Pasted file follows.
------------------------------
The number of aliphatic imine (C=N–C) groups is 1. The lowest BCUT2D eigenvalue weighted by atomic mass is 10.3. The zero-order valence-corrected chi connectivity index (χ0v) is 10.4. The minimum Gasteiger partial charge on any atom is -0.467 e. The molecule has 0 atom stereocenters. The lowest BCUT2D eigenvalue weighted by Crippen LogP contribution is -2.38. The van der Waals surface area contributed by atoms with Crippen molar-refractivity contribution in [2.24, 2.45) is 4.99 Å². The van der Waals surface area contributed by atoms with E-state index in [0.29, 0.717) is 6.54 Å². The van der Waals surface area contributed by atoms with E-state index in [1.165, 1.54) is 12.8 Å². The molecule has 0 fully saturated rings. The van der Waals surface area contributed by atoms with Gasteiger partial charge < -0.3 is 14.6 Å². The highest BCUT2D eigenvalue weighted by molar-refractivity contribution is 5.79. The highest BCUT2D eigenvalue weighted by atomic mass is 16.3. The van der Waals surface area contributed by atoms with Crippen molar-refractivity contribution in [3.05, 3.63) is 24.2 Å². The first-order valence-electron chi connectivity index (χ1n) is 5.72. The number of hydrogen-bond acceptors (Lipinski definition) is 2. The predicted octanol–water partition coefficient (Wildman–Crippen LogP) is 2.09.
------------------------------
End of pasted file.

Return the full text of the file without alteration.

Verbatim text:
The number of aliphatic imine (C=N–C) groups is 1. The lowest BCUT2D eigenvalue weighted by atomic mass is 10.3. The zero-order valence-corrected chi connectivity index (χ0v) is 10.4. The minimum Gasteiger partial charge on any atom is -0.467 e. The molecule has 0 atom stereocenters. The lowest BCUT2D eigenvalue weighted by Crippen LogP contribution is -2.38. The van der Waals surface area contributed by atoms with Crippen molar-refractivity contribution in [2.24, 2.45) is 4.99 Å². The van der Waals surface area contributed by atoms with E-state index in [0.29, 0.717) is 6.54 Å². The van der Waals surface area contributed by atoms with E-state index in [1.165, 1.54) is 12.8 Å². The molecule has 0 fully saturated rings. The van der Waals surface area contributed by atoms with Gasteiger partial charge < -0.3 is 14.6 Å². The highest BCUT2D eigenvalue weighted by molar-refractivity contribution is 5.79. The highest BCUT2D eigenvalue weighted by atomic mass is 16.3. The van der Waals surface area contributed by atoms with Crippen molar-refractivity contribution in [3.05, 3.63) is 24.2 Å². The first-order valence-electron chi connectivity index (χ1n) is 5.72. The number of hydrogen-bond acceptors (Lipinski definition) is 2. The predicted octanol–water partition coefficient (Wildman–Crippen LogP) is 2.09.